Will state embrace innovation school zones?
After polarizing charter showdown, advocates hope district plan gains broader backing
THE HIGHLY CHARGED DEBATE over charter schools last fall ended with a resounding statewide vote against significant expansion of the public, but independently operated, schools. What the vote did not answer is what else might be done to improve education for those who have most often sought seats at charter schools – students stuck in low-performing district schools.
Legislation filed by the House chairman of the Legislature’s education committee aims to address that by allowing struggling schools to form clusters that operate independently of the district system and enjoy much of the flexibility that has been a hallmark of high-performing charter schools.
Rep. Alice Peisch says Innovation Partnership Zones have the potential to help close the state’s yawning achievement gap without the divisive battle lines that pitted advocates of charter schools and district schools against each other.
“I’m hoping it will appeal to a broader group than the charter expansion question did,” says Peisch, a Wellesley Democrat.
The zones, which could be initiated either by local education officials or by the state education commissioner, would be overseen by an independent board that would include local representatives, but not be under the control of the district school committee and superintendent.
The bill got a shout-out from Gov. Charlie Baker last month in his State of the Commonwealth address. “These zones create more flexibility in schools and allow educators to make the changes necessary to provide a better learning environment for our kids,” he said. Baker said he would work with Peisch and Sen. Eric Lesser, the Senate sponsor of the legislation, to pass the measure.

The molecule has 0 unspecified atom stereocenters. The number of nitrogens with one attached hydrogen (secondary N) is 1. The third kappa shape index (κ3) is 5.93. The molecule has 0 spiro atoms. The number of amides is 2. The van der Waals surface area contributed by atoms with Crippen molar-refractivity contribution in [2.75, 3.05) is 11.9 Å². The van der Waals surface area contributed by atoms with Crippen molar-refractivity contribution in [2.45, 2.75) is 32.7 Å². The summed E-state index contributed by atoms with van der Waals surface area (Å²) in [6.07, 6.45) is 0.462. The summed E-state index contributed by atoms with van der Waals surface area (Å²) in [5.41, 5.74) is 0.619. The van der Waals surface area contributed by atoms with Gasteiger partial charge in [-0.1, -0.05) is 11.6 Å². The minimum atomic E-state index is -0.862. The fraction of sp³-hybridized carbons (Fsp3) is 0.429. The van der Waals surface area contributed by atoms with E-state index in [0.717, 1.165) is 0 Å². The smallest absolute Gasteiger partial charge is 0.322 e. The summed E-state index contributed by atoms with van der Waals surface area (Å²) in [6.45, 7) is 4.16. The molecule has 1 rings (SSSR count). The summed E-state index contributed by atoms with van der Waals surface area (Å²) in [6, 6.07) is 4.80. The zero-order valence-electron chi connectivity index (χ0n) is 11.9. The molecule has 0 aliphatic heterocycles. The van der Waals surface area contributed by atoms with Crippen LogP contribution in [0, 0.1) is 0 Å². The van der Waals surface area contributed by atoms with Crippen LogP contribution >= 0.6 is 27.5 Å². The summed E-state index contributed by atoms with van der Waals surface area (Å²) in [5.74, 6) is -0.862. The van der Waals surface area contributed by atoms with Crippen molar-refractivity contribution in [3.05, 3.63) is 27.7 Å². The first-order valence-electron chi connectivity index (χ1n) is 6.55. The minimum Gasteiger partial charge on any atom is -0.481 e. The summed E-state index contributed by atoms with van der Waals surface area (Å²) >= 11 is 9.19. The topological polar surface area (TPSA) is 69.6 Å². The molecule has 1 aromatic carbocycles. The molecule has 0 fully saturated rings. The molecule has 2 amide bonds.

The locally initiated zones would have to include at least one school that falls in the bottom 20 percent performing schools statewide, while zones initiated by the state education commissioner would have to include at least one school ranked even lower, a chronically underperforming school, a designation under current state law that means that the school could be subject to state takeover.
The model for the legislation is a zone of nine middle schools launched in the fall of 2015 in Springfield. The Springfield Empowerment Zone, a local-state partnership, emerged as an alternative to full state takeover of several chronically underperforming schools, the step that was being considered by the state education department under a 2010 law aimed at bolstering struggling schools.
Instead, the state Department of elementary and Secondary Education allowed three Springfield middle schools that were facing likely state takeover to join with several others that were not in imminent danger of takeover but were one step away from that status and operate under an independent board.
The empowerment zone’s seven-member board includes four members appointed by state education commissioner Mitchell Chester and three local representatives, Springfield’s mayor, the district superintendent, and the vice chairman of the district school committee. Chris Gabrieli, the founder of the Boston-based nonprofit Empower Schools, was tapped to serve as the board chairman.
The Springfield initiative includes 4,400 middle school students and will add 1,500 more students next year with the addition of a low-performing high school to the zone.
But Collins says the autonomy given to the schools in the zone and the development of teacher leadership teams with real input have made good on the call for greater teacher voice in school decision-making that he has sounded for decades.
“It is an attempt to put the decision-making in the hands of the people doing the work,” says Collins. “I’ve been at this for 43 years. They have always made educators the objects of school reform, and it won’t be until educators are the architects of change that we will close the opportunity gap.”
Science teacher Stephen Stroud, an eight-year veteran of the Springfield system who teaches at Duggan Middle School, says in the year-and-a-half in which his school has been part of the empowerment zone, he has seen a dramatic shift toward having teachers be architects, not objects, of reform.
The school has added an hour to its day, and the science department faculty reviewed offerings from various science curriculum companies and decided which one they thought was best without having to follow the district’s recommendation.